President Vaclav Klaus decided to show the priceless treasures at Prague Castle with no admission charge on April 19-29 to mark the 90th anniversary of the establishment of the independent Czechoslovak state.

The centerpiece is the St. Wenceslas crown from the middle of the 14th century. It is accompanied by the royal scepter and orb, both dating to the 16th century. The lot also includes the coronation cross, vestments and a sword.

Seven key holders, including Klaus, gathered Thursday to open the chamber inside Prague's St. Vitus' cathedral where the jewels have been kept since 1791.

Blame Petrarch for covering the world in the darkness of "Renaissance" ignorance...

I may be an idealist, but I have a dream. A dream where the middle ages are not demonized by the general public. A dream where medievalists are afforded even a modicum of respect. A dream where... oh who am I kidding? The middle ages will forever respect barbarism and ignorance in the minds of the uninformed. Curse you Petrarch!

Today in the Middle Ages

19 April, 1012 - Martyrdom of St Alphege in Greenwich, London.

What's it all about Alphege?

Friday, April 18, 2008

Huge Viking Hoard Discovered in Sweden

Hundreds of ancient coins unearthed last week close to Sweden's main international airport suggests the Vikings were bringing home foreign currency earlier than previously thought, archaeologists say.

Buried some 1,150 years ago, the treasure trove is made up mainly of Arabic coins and represents the largest early Viking hoard ever discovered in Sweden.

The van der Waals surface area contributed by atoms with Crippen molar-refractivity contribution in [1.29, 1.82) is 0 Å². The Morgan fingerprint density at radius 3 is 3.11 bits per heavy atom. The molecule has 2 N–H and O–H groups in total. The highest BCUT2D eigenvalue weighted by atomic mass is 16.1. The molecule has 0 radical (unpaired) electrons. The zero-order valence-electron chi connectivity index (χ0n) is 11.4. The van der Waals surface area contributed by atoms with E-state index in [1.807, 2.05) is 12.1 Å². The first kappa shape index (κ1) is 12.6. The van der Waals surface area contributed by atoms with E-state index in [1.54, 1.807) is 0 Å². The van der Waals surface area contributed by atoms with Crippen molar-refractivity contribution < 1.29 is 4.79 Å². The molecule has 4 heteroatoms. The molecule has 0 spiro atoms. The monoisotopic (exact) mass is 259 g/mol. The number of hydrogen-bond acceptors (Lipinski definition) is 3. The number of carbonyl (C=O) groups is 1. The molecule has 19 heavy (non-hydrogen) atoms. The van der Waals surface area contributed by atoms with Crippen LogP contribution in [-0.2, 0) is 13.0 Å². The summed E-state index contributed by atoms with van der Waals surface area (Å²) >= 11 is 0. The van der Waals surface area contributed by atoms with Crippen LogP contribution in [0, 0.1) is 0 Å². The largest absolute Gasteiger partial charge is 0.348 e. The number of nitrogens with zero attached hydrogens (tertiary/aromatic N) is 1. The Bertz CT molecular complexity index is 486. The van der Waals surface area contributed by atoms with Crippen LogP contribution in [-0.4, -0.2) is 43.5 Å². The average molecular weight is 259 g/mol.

Archaeologists from the Swedish National Heritage Board unexpectedly found the stash of 472 silver coins while excavating a Bronze Age tomb near Stockholm's Arlanda airport. (See a map of Sweden.)

Kenneth Jonsson, a professor of coin studies at the University of Stockholm, has independently dated the hoard to about A.D. 850.

"That date is very early, because coin imports [by the Vikings] only start in about [A.D.] 800," Jonsson said.

The discovery contains more coins than Sweden's only other known large Viking hoard from the period, which was discovered in 1827, Jonsson added.

"That coins were so important to the Vikings at such an early date is very interesting" and suggests they may have engaged in intensive overseas trade earlier than previously believed, he said.

Viking Treasure

The newfound hoard consists only of eastern coins, which is unsurprising, since early Viking hoards are typically dominated by coins from the Middle East.

Most of the coins were minted in Arab locations such as Baghdad in modern-day Iraq and Damascus in Syria. The youngest coin dates to the A.D. 840s

But the oldest coins came from Persia, said dig team member Karin Beckman-Thoor.
These Persian coins must have been in circulation for centuries before being buried and "were very high quality," she said.

While Swedish Viking hoards are often found on the Baltic island of Gotland, they are much less common on the mainland.

Once thoroughly studied, the hoard "will give us lots of information about the journey it made and also ideas about why it was left in the ground," Beckman-Thoor said.

While Swedish Viking hoards are often found on the Baltic island of Gotland, they are much less common on the mainland.

Once thoroughly studied, the hoard "will give us lots of information about the journey it made and also ideas about why it was left in the ground," Beckman-Thoor said.

Viking Women and the Sea Serpent (1957)

The Juniper Tree (1987)

Hrafninn flýgur (1984)

Ancient abbey attacked by vandals